A gentleman came into the shop a few day ago looking for Apistan and Terramycin. When I asked him if he had American foulbrood, or high mite levels, he said no, he just treats in the spring with Apistan and Terramycin as part of his regime. When I didn’t sell him either, he left in a huff, and we probably lost a customer. This got me thinking (again) about what chemicals we carry in the store, what our responsibilities are to our customers, and what our responsibilities are to the bees and the planet.
As beekeepers, we are in a unique position. We see firsthand what the effects of pesticides and other chemicals are. We see it directly in dead colonies when an applicator violates the label and sprays fields that our bees are working. We see it indirectly in increasing numbers of absconding colonies, decreasing queen quality, and many other aspects of beekeeping where we are left scratching our head wondering what happened.
You see, many of these chemicals build up in beeswax over time to the point where the very foundation (pun intended) of the comb the bees raise their young in, store their food in, and spend a large portion of their lives on, is contaminated to the point that it is adversely affecting their health. Two of the biggest wax contaminants, fluvalinate and coumaphos, are applied by beekeepers to control Varroa mites. This is why Kim Flottum, who certainly knows his beeswax, will not use commercially available wax foundations and instead uses only plastic foundation, or foundationless frames in his hives.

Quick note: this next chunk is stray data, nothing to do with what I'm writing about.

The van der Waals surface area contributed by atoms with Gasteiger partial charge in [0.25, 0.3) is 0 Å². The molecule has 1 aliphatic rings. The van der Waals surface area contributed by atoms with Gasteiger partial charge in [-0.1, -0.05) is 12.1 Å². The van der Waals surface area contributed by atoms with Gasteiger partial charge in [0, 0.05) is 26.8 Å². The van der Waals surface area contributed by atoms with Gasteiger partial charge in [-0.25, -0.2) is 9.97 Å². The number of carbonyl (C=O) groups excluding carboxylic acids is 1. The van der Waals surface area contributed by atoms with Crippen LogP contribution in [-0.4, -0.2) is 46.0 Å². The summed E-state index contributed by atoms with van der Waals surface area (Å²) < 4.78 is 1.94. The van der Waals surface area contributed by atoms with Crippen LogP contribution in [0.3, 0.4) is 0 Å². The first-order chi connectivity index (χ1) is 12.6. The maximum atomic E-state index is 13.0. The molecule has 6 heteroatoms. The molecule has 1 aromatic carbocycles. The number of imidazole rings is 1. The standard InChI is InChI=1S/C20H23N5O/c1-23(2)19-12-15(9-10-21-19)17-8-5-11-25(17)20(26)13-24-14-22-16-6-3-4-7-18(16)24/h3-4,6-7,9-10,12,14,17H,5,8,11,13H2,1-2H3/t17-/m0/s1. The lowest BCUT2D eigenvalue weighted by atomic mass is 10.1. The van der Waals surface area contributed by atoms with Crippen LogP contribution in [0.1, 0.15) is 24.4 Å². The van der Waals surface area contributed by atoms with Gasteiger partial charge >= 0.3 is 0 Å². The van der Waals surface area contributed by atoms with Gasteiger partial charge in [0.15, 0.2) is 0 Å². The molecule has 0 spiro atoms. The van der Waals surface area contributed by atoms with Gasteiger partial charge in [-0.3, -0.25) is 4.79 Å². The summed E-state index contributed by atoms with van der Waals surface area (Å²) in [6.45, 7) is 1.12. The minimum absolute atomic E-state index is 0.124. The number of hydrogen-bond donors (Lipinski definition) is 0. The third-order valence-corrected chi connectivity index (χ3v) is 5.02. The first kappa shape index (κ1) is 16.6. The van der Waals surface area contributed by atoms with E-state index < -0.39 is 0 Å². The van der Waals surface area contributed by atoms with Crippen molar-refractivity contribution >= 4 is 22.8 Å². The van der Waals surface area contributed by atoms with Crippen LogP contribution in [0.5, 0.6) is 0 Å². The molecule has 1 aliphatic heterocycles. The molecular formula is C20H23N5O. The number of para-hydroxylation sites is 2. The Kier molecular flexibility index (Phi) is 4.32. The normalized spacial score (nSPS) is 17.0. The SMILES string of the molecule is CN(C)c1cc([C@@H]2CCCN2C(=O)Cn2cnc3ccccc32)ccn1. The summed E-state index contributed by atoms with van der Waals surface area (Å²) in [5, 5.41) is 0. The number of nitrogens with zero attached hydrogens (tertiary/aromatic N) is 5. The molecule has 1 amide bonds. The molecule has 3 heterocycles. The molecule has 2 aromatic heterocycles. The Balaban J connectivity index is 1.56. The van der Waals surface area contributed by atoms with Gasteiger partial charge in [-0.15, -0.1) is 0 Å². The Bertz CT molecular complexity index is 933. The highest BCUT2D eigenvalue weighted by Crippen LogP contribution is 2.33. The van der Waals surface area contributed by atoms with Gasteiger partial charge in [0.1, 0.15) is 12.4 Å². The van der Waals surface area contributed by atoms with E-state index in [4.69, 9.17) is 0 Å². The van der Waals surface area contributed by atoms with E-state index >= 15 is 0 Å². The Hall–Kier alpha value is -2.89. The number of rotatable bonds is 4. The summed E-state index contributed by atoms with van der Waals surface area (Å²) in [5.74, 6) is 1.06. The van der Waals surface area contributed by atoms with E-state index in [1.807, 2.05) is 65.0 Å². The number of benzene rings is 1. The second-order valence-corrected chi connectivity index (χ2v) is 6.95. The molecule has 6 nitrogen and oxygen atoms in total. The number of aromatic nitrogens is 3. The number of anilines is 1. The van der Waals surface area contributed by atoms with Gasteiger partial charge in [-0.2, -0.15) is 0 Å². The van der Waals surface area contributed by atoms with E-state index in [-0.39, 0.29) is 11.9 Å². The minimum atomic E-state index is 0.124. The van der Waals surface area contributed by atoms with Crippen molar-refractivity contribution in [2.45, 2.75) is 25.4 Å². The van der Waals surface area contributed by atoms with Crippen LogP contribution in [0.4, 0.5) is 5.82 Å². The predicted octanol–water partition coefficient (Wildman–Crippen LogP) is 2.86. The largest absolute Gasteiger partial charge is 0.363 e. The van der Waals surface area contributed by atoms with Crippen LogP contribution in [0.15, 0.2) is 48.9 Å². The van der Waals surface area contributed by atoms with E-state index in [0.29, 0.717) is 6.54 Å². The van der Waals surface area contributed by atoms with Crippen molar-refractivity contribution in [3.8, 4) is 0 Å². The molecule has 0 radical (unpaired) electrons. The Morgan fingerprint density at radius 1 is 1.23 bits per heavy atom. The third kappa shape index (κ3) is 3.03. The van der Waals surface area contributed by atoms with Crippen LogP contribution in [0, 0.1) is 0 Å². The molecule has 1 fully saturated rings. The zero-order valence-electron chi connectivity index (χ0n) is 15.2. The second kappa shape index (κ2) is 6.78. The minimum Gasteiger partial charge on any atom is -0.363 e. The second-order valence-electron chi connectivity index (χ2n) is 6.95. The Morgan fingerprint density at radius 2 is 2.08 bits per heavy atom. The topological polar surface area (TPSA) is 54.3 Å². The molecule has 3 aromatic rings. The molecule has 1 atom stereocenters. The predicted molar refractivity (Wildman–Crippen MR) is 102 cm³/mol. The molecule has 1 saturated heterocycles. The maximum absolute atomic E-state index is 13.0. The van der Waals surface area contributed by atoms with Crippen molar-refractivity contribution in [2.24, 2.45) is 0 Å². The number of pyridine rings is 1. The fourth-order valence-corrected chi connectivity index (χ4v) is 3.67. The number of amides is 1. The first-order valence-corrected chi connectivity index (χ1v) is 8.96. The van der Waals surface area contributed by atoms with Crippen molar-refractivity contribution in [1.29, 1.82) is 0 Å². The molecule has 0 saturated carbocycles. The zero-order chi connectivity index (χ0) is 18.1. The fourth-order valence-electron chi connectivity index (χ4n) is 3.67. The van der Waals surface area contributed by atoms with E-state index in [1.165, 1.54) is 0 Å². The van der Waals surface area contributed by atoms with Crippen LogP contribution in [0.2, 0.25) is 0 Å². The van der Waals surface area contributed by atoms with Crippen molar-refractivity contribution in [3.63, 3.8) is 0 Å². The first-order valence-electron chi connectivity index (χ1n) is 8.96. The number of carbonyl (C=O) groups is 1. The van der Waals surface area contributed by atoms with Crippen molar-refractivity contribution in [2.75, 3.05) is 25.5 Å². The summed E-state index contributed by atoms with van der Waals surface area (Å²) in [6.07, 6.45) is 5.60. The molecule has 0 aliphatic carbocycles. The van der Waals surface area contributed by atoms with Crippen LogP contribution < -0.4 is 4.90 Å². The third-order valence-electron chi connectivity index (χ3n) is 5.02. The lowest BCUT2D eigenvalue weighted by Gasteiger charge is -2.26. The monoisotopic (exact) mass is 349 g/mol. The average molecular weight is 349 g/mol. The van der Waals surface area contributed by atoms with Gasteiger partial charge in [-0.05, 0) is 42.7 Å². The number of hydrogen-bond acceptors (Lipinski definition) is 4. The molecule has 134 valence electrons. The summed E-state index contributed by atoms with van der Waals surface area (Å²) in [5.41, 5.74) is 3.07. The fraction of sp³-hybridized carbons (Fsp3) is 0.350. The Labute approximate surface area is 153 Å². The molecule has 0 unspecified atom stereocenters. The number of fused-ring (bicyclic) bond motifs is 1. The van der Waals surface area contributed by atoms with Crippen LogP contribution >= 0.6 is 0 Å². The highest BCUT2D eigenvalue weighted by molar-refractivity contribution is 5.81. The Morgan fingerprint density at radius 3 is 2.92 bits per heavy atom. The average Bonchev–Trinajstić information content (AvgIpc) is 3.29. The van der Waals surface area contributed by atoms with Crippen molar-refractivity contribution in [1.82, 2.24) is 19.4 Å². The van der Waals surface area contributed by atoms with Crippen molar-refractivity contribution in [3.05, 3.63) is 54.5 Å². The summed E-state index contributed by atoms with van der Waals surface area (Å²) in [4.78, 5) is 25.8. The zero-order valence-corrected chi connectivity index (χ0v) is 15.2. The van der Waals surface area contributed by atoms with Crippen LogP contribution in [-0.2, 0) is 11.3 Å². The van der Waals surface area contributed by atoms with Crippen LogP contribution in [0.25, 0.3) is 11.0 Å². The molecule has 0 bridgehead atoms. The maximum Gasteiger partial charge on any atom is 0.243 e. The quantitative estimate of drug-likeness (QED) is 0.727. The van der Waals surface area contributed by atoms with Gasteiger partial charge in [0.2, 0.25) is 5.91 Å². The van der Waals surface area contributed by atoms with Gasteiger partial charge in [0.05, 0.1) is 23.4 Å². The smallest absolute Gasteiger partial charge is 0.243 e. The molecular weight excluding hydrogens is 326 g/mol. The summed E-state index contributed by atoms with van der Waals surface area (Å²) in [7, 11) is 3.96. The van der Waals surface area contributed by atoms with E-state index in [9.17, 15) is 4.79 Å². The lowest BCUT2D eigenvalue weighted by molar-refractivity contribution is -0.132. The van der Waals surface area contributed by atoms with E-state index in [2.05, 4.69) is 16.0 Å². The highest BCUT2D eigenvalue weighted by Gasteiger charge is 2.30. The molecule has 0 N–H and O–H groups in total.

In addition, many of these chemicals are bad for us, the beekeepers. Fumigilin-B lasts a very long time in honey and is believed to cause birth defects in mammals (a group to which we belong).
Another, possibly harder to understand or even verify, reason we should think before we act is that we don’t fully understand the complex environment inside a beehive. There are many microbes, fungi, and insects that live in the hive alongside our bees, and while some of them are problematic, many are benign and could even be beneficial. What happens when we apply an antibiotic to a Nosema infected colony? We certainly get rid of the Nosema, but what beneficial microbes are we destroying in the process? What are the alternatives?
As owners of a beekeeping-supply store, we are in a unique position to see beekeeping on a larger scale than the typical backyard beekeeper. We attend beekeeping meetings all over the area and talk with customers from Fort Collins, to Colorado Springs. We even get visits from Nebraska, Kansas, Wyoming and New Mexico. In short, we talk to a lot of people about beekeeping.
We also have a unique responsibility. Many people rely on us to answer questions about their bees. From questions about splits, to inspections, to what to do when their bees seem to be struggling. We take this responsibility seriously. We also understand that there are conflicting views about beekeeping, and animal stewardship and we aim to be as supportive of as many styles of beekeeping as we can.
Our goal is to help you raise the most successful, healthiest bees that you can. We don’t care if you run a top-bar hive to help out with pollinating your garden and are only interested in a little bit of honey or if you are a serious sideliner that needs some income from honey sales. Your bees come first. If we can help you do that, we feel that the financial side of the business will take care of itself.
Over the next couple of months, we’ll be sharing our experience, research and opinions on various common pests and diseases that plague our bees. We’ll share with you the conclusions that we’ve come to with regard to keeping your bees healthy when challenged by these things, so that we can start a healthy discussion about what chemicals we carry in the store, what chemicals we do not, and why.
Hopefully, the outcome will be a raised awareness and understanding of pest management, a healthier environment for your bees, and to some small degree, a healthier environment for us.
David and Ashley Baker
To Bee or Not To Bee